Archive for January, 2011


The story of Thumbling, as told by the Grimm brothers, is a tale of a couple that very much wanted a child and said that they wouldn’t even mind if he was no larger than a thumb. Six months later the wife gives birth to a thumb sized child and names him Thumbling. There are several stories of thumb sized (or smaller!) children in fairy tales. The most famous in recent times being Thumbelina, written by Hans Christian Anderson and animated into a movie in 1994. Another would be the story of Tom Thumb, the first written fairy tale in England, published in 1621, with mentions in other works that predate that by another century at least. His multiple and colorful adventures are as famous as his ties to the Arthurian legend. The Grimm’s version is not as well known even though there are sources that claim their version predates them all.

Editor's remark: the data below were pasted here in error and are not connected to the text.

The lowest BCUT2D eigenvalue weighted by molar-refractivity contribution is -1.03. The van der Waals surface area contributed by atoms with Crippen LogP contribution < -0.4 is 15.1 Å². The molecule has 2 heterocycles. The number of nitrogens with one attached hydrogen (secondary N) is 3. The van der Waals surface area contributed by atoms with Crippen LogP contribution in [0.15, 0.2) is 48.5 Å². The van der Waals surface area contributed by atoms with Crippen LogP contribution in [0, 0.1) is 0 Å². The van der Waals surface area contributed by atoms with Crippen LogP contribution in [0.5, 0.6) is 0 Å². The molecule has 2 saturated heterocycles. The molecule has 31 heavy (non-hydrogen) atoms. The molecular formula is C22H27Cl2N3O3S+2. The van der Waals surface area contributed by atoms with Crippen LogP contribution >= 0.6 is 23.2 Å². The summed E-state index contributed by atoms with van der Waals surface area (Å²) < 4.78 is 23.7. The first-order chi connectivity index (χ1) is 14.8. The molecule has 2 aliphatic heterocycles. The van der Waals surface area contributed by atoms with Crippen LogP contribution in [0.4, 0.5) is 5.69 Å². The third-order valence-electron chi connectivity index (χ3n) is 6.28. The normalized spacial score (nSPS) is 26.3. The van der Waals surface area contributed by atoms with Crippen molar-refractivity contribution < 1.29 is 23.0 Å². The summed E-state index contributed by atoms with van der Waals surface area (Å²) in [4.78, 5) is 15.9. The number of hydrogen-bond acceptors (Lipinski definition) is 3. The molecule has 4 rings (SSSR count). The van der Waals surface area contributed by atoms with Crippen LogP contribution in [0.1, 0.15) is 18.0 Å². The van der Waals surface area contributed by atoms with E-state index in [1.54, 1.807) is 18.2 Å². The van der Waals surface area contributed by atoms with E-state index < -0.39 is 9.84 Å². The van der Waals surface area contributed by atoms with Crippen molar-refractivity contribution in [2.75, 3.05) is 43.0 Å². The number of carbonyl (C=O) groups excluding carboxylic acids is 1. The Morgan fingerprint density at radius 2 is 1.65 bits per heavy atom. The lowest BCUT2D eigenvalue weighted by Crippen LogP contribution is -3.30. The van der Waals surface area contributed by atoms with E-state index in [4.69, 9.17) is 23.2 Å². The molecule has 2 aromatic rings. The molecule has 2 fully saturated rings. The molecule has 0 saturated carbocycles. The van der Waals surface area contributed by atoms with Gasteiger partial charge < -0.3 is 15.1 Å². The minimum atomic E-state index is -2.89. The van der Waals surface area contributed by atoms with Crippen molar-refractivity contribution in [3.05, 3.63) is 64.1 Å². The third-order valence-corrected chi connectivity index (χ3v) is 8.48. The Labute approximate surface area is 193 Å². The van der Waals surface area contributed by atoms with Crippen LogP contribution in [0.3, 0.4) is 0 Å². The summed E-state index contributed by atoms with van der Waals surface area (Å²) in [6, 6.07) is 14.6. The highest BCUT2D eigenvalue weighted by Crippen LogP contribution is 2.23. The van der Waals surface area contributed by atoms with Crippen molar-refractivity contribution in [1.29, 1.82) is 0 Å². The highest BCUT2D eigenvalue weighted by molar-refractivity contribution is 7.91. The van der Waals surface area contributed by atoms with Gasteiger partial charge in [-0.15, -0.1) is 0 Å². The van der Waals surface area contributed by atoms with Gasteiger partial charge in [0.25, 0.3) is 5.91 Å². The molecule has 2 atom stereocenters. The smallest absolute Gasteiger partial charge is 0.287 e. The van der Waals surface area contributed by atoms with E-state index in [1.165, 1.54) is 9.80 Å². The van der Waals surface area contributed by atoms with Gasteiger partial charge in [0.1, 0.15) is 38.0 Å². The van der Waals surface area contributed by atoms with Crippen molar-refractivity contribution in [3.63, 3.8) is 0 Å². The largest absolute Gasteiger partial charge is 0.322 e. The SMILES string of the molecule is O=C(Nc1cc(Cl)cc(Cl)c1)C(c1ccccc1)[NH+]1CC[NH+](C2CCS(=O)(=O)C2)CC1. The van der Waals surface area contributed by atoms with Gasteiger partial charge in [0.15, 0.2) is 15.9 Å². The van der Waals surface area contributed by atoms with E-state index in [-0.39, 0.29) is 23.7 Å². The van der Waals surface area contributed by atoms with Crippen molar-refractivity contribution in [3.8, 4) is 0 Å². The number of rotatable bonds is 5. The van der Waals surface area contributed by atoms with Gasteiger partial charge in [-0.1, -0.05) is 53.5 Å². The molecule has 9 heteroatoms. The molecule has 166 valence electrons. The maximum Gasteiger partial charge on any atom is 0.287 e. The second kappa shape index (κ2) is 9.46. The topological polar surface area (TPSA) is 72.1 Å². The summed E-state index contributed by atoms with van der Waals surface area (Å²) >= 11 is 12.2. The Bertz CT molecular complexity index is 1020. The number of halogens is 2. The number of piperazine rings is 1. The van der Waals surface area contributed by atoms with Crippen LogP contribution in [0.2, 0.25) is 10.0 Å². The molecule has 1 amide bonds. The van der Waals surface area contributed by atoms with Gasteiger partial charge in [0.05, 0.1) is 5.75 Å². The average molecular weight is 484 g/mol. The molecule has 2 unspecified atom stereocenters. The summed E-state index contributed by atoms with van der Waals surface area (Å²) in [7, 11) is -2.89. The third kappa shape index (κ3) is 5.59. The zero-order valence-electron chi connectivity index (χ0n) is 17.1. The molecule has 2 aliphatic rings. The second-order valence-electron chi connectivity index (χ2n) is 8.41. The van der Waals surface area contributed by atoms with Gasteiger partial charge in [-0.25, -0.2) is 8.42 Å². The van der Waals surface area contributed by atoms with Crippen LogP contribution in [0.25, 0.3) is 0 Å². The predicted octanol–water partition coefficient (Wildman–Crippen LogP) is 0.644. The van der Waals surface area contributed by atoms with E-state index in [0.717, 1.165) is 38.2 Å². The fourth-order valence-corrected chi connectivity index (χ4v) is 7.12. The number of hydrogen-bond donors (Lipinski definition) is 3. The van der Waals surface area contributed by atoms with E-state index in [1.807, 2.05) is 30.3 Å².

In the Grimm version of the tale, a boy the size of a thumb is born and the parents swear to love him always. As he grows (in maturity, but alas not very much in stature) he decides he wants to help his father with his work. He tells him that he will bring a work cart with horse to his father in the woods where he is cutting up firewood. The boy has his mother bridle the horse and then climbs into the horse’s ear where he sits and whispers to the horse telling him where to go. On the way to his father two men see a horse and cart but no man guiding it and hear a voice that seems to come from no where talking to the horse. They follow the cart and find the father in the woods helping his son out of the horse’s ear. The men are amazed and ask if they can buy Thumbling as they think they can get a lot of money showing off a child like that at a fair. The father refuses but Thumbling gets him to change his mind. They pay for the boy and he travels with them until nightfall and then run and hides from them down a mouse hole where they cannot follow. Eventually the men must give up and go home, denying them their chance to turn the boy into a freak show for money.

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